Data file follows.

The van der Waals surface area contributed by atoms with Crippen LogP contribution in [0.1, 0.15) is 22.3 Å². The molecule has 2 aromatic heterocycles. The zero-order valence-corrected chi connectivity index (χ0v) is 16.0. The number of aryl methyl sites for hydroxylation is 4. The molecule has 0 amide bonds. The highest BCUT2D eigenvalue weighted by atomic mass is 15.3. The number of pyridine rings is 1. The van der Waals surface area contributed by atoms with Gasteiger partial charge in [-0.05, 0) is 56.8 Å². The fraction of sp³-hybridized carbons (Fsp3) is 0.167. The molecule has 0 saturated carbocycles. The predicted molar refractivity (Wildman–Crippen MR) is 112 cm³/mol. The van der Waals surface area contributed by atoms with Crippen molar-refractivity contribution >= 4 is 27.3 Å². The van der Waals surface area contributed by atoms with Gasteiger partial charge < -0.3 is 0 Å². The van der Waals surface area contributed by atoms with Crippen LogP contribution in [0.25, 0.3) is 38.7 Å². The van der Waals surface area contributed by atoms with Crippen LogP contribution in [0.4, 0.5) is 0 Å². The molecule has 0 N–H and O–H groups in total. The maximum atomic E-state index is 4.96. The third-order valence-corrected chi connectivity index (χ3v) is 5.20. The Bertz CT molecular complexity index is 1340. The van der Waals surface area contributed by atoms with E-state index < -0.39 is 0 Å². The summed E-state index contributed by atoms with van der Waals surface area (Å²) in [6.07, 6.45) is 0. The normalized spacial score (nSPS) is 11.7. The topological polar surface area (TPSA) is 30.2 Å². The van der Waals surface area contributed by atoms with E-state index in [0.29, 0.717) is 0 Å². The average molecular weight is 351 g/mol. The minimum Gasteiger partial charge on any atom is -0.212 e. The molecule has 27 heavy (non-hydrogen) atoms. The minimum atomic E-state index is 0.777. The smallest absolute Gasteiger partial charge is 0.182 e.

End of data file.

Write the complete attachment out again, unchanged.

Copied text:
The van der Waals surface area contributed by atoms with Crippen LogP contribution in [0.1, 0.15) is 22.3 Å². The molecule has 2 aromatic heterocycles. The zero-order valence-corrected chi connectivity index (χ0v) is 16.0. The number of aryl methyl sites for hydroxylation is 4. The molecule has 0 amide bonds. The highest BCUT2D eigenvalue weighted by atomic mass is 15.3. The number of pyridine rings is 1. The van der Waals surface area contributed by atoms with Gasteiger partial charge in [-0.05, 0) is 56.8 Å². The fraction of sp³-hybridized carbons (Fsp3) is 0.167. The molecule has 0 saturated carbocycles. The predicted molar refractivity (Wildman–Crippen MR) is 112 cm³/mol. The van der Waals surface area contributed by atoms with Crippen molar-refractivity contribution >= 4 is 27.3 Å². The van der Waals surface area contributed by atoms with Gasteiger partial charge < -0.3 is 0 Å². The van der Waals surface area contributed by atoms with Crippen LogP contribution in [0.25, 0.3) is 38.7 Å². The van der Waals surface area contributed by atoms with Crippen LogP contribution in [0.4, 0.5) is 0 Å². The molecule has 0 N–H and O–H groups in total. The maximum atomic E-state index is 4.96. The third-order valence-corrected chi connectivity index (χ3v) is 5.20. The Bertz CT molecular complexity index is 1340. The van der Waals surface area contributed by atoms with E-state index < -0.39 is 0 Å². The summed E-state index contributed by atoms with van der Waals surface area (Å²) in [6.07, 6.45) is 0. The normalized spacial score (nSPS) is 11.7. The topological polar surface area (TPSA) is 30.2 Å². The van der Waals surface area contributed by atoms with E-state index in [0.29, 0.717) is 0 Å². The average molecular weight is 351 g/mol. The minimum Gasteiger partial charge on any atom is -0.212 e. The molecule has 27 heavy (non-hydrogen) atoms. The minimum atomic E-state index is 0.777. The smallest absolute Gasteiger partial charge is 0.182 e.